The neck is very important throughout your life. It connects the brain to the rest of the body and helps transmit important messages to the organs, muscles, and various systems that function within the body.
The healthy cervical vertebrae resemble a broad ‘C’ shape with a curve (forward). This curve helps to support the weight of the head and facilitates wider movement.
The cervical spine consists of the first seven vertebrae and extends down from the beginning of the skull to the beginning of the thoracic spine. If there is a loss of cervical curvature and it becomes flatter, a condition called ‘military neck’ may develop; the term makes sense when you think of a line of soldiers with a straight neck and arms tied at the sides.
Common Treatments for Hypolordosis:
Therapeutic efforts to restore healthy cervical curvature are performed to restore the patient’s flexibility and range of motion in the neck; therapeutic efforts to restore a healthy lumbar curvature will also include restoring the patient’s level of flexibility and range of motion in the lower back. Using a single treatment for hypolordosis will decrease and instead requires a combination approach when using multiple complementary therapies.
To treat hypolordosis, we include targeted chiropractic correction, rehabilitation, treatment, and specific exercise. Together, these therapies work to relax the associated muscles so that the bones can be used to move to where we want to go.
Few Exercises for Hypolordosis
Hypolordosis can cause the affected area muscles to tighten and tighten. Although exercise alone does not have the potential to cause structural changes in abnormal curvature, when used in conjunction with other exercises, it can help strengthen the muscles that support the spine and lead to increased flexibility.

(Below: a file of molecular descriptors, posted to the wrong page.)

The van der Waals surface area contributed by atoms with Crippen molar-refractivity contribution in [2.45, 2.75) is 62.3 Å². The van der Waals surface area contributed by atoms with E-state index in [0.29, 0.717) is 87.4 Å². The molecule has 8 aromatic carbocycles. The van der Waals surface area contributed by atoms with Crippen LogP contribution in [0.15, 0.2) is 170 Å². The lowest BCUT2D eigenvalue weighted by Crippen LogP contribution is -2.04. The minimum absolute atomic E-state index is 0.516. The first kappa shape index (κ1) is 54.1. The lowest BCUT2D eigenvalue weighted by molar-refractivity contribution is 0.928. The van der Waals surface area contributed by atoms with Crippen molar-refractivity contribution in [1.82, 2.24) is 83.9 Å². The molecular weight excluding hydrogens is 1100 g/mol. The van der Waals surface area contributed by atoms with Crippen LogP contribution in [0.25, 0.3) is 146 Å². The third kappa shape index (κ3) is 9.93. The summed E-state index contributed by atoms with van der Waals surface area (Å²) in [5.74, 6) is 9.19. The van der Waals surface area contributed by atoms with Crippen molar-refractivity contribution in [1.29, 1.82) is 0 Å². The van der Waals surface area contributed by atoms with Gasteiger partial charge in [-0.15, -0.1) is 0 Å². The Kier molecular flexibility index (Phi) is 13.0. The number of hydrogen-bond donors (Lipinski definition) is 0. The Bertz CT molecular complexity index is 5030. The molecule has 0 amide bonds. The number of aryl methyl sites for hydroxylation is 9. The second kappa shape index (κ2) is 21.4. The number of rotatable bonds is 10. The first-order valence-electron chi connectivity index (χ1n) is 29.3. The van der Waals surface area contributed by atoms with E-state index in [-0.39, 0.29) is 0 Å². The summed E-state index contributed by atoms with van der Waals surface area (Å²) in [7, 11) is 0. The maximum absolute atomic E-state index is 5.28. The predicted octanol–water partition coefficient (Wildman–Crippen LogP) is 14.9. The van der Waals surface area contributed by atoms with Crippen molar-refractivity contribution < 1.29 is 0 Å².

# Cervical Hypolordosis Exercises
Cervical enlargement is also good for dealing with hypolordosis in the cervical spine. This activity works to strengthen the posterior extensor muscles in the neck. While sitting in a back seat, clasp your hands over the crown of your head while holding your elbows close. Then slowly lower the head back while using the hand-held resistance. After holding the position for five seconds, return the head to a neutral position.
Another exercise commonly used in cases of cervical hypolordosis is Cervical Flexion exercise. This activity tightens the flexor muscles in front of the neck. Combined with cervical extension exercises, this promotes a healthy balance of strength between the anterior and posterior neck muscles, aiding in the military neck.
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# Lumbar Hypolordosis Exercises
The person lies on his stomach and at the same time raises his legs, chest, and arms in a vertical motion. This works to stretch and strengthen the muscles that support the lower back.
The lumbar extension covers the lower extensor muscles in the back. This exercise involves sitting in a reclining chair with hands on the knees. However, This helps to stretch and relax the muscles of the lower extensor back.
However, when it comes to the loss of healthy spinal curves, the body responds by replacing those curves with negative curves. If hypolordosis is present in the cervical or lumbar spine, this means that part of the spine has lost its healthy curve and become lighter. The resulting conditions are known as ‘military neck’ and ‘flatback syndrome‘.